Andrew Solomon has turned upside down the adage, "An apple doesn't fall far from the tree" in his exploration of a panoply of conditions that may sometimes distance children from their parents. The range of these situations is broad and often quite unrelated, but this theme of family dissonance and adaptation to that dissonance ties the book together in most aspects. While I can definitely recommend the book to many audiences, I did vacillate over whether to give it three or four stars. In the end, I have chosen to round down rather than up. My reasoning:
Solomon's research is solid and thorough and generally avoids the kind of "professionalese" that can sometimes infect scholastic writing of this nature. He has combined discussion of current scientific literature with extensive personal stories of families, and his accounts of these situations shows a real care for the people he has interviewed and spent hours and days and weeks with.
Solomon has included some situations many of us may not want to acknowledge or that may not even have crossed our radar as being problems for parents. We see stories of conventions of dwarfs or see a video clip of a child prodigy or read a news account of a juvenile crime spree or have our heartstrings tugged by Facebook entries about a Downs child named prom king, and we may not think of the parental struggles behind each of these diverse situations. Almost a dozen different challenges are presented chapter by chapter, giving us an opportunity to better understand how situations that are "not normal" tax even the most caring parents.
Each chapter stands almost alone in the coverage of a challenging parenting issue. If you don't have time to read over 700 pages (and reference almost 200 additional pages of notes and bibliography), you could zero in on just one or a few situations that you would like to learn more about.
The length of the book alone will be a problem for many, as this is not something to be skimmed over lightly. I read this as a hard copy and wonder whether the size of the text would work very well as an e-book, especially given my frequent referencing of notes and use of the index to go back to concepts and names mentioned earlier.
In his last chapter, Solomon notes "When broadmindedness blinds us to our offspring's needs, our love becomes denial," yet there are many places where it seems like an earnest and probably well-meaning effort at being broadminded and accepting of every difference noted has sometimes not been in the ultimate best interest of the children featured. While many readers may disagree with me, I am more than a little concerned that some of the family stories included may fall into what one "trans-friendly therapist" said: "Parents tell me often, and it's sort of Pzc, that they are following their child's lead." And though Solomon follows this quote with "If your child is seven, you probably don't let them choose what they're going to eat for dinner, let alone if they're going to transition to a new gender." However, Solomon generally seems most supportive of this child-leading-the-parent style, even when it may not be best for the child's long term development.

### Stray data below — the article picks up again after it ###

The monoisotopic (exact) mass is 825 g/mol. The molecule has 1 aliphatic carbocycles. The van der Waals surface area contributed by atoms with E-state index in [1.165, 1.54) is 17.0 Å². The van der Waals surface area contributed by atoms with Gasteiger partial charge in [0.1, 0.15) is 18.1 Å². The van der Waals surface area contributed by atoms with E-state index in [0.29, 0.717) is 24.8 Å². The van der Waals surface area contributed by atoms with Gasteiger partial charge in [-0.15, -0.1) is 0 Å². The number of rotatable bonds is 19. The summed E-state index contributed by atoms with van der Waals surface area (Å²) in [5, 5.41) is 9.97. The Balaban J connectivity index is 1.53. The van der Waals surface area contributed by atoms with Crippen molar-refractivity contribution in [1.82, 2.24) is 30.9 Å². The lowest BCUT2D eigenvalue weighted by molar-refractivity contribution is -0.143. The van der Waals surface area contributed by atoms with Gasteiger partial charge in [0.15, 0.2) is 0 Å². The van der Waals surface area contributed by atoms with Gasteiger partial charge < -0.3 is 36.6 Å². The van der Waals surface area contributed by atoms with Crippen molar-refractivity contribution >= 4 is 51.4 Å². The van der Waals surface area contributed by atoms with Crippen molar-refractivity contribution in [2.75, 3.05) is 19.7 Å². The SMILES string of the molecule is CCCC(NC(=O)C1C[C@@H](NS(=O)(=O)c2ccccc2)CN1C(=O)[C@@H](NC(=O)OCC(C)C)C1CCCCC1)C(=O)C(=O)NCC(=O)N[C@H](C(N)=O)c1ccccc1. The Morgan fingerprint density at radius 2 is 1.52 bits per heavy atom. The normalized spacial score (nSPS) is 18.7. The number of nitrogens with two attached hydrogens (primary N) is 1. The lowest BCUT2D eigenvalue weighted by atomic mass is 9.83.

Finally, the beginning and end of the book (which, as many earlier reviewers have illustrated with their comments) contain Solomon's personal family story, both his relationships with his own parents and with his partner and very 21st century family structure. While this is every writer's privilege (and duty?), his own struggles seemed to be projected onto some of the stories in other chapters, creating a less objective look at the overall picture.
If you decide to read the book--and you should--don't just read the first chapter. But if you don't have time to read all of the text, read the first and last chapters along with those sections that are most relevant to you to get the appropriate context...and then come back later to the unread portions. I think you will be glad you did.